Australia

Australia budget 2017: Treasurer implores banks to absorb tax

Treasurer Scott Morrison delivers his post-budget address on Wednesday Image copyright Getty Images
Image caption Treasurer Scott Morrison delivers his post-budget address on Wednesday

Australian Treasurer Scott Morrison has urged the nation's banks not to pass on a large new tax to their customers.

Australia's five biggest banks were the biggest losers in Mr Morrison's budget on Tuesday when they were handed a combined A$6.2bn ($4.6bn; £3.5bn) levy.

But industry experts have warned that the institutions may simply redirect the levy to customers.

Mr Morrison on Wednesday implored the banks not to burden customers as he confirmed the tax would be permanent.

"[Do] the banks want to send a message to their customers about how much they value them?" the treasurer of the centre-right government said.

"Don't do what they may be contemplating doing. Don't do it."

What do the banks say?

ANZ Bank, Westpac, National Australia Bank, Commonwealth Bank and Macquarie have not made any announcements.

However, local media quoted the Westpac and Commonwealth Bank chief executives as signalling that customers could be charged.

"The cost of any new tax is ultimately borne by shareholders, borrowers, depositors, and employees," Westpac chief Brian Hartzer said.

Image copyright Getty Images
Image caption The levy is designed to raise A$6.2bn ($4.6bn; £3.5bn)

Financial services firm Morgan Stanley estimated that the levy would reduce the annual earnings of the banks by 4.5%.

The head of the Australian Bankers' Association called the levy "a direct attack on jobs and growth".

What else was in the budget?

Mr Morrison also announced education savings which will see students pay a greater share of the cost of degrees.

He also lowered the salary threshold for university debt repayments from A$55,000 to A$42,000.

The treasurer allocated money for infrastructure projects, including a second Sydney Airport, and increased a healthcare levy to fund a disability insurance scheme.


Stealing Labor's wardrobe - Hywel Griffith, BBC News in Sydney

The budget involved a textbook manoeuvre by Mr Morrison - disarm your opponents by grabbing some of their ideas.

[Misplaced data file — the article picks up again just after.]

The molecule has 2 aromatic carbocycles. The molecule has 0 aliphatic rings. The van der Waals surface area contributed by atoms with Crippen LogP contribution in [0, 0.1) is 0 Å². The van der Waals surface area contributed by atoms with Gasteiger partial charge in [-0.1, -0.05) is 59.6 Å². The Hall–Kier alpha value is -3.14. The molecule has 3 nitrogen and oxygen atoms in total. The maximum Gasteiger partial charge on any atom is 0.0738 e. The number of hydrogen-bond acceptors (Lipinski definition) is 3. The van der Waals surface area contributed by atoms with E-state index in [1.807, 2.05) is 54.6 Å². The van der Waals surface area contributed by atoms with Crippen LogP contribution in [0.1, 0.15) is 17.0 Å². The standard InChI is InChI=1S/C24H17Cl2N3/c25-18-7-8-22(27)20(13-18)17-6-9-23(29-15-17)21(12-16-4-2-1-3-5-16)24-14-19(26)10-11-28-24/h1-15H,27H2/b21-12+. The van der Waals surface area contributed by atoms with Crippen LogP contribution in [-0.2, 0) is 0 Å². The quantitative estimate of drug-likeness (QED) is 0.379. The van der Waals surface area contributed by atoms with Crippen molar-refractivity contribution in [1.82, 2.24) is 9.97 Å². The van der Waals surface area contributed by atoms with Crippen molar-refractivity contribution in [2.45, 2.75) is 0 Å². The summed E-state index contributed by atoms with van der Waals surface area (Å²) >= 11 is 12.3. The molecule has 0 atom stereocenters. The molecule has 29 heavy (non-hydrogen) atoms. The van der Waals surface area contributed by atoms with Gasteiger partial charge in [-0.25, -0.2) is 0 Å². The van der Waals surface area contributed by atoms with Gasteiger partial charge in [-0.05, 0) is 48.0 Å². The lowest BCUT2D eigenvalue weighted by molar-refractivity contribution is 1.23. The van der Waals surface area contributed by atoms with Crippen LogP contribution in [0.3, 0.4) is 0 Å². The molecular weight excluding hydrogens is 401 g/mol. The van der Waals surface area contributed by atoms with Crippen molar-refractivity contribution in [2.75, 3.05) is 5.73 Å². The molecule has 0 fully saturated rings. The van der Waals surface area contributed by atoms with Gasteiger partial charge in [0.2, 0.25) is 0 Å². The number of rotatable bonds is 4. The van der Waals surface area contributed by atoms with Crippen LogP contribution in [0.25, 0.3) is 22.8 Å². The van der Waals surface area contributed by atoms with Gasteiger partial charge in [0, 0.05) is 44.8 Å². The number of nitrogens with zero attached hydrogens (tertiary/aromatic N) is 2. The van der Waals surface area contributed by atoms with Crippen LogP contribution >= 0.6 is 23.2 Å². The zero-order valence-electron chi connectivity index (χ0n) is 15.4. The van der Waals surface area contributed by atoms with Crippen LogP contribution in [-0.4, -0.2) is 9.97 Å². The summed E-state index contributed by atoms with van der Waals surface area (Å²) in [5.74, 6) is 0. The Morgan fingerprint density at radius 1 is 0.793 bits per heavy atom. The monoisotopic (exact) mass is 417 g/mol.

The surprise tax on big banks and a thaw on healthcare rebates could all have come from a Labor manifesto.

Throw in a promise to spend big on infrastructure, and, according to one Australian commentator, Mr Morrison didn't just steal the opposition's clothing - he took the whole wardrobe.

In reality, this was more about steering to centre ground rather than swerving to the left.

It moves the government away from austerity measures it introduced in 2014, but remains tough on key issues like welfare payments.

Mr Morrison and PM Malcolm Turnbull will hope that is enough to keep their party room content, and ensure the government's slim majority remains intact.


Other key announcements included:

  • Allowing first-time home buyers to put A$30,000 into their superannuation (retirement scheme) to save for a house.
  • A A$321m boost for the Australian Federal Police to counter the threat of terrorism.
  • Extra healthcare benefits for indigenous Australians who were exposed to radiation from British nuclear testing.
  • An end to subsiding university fees for citizens from New Zealand.

Labor accused Mr Morrison of using a healthcare levy increase to fund tax cuts for big business.

But Labor supported the tax on the banks.

The budget was the first since the government was re-elected on a tiny majority last year.

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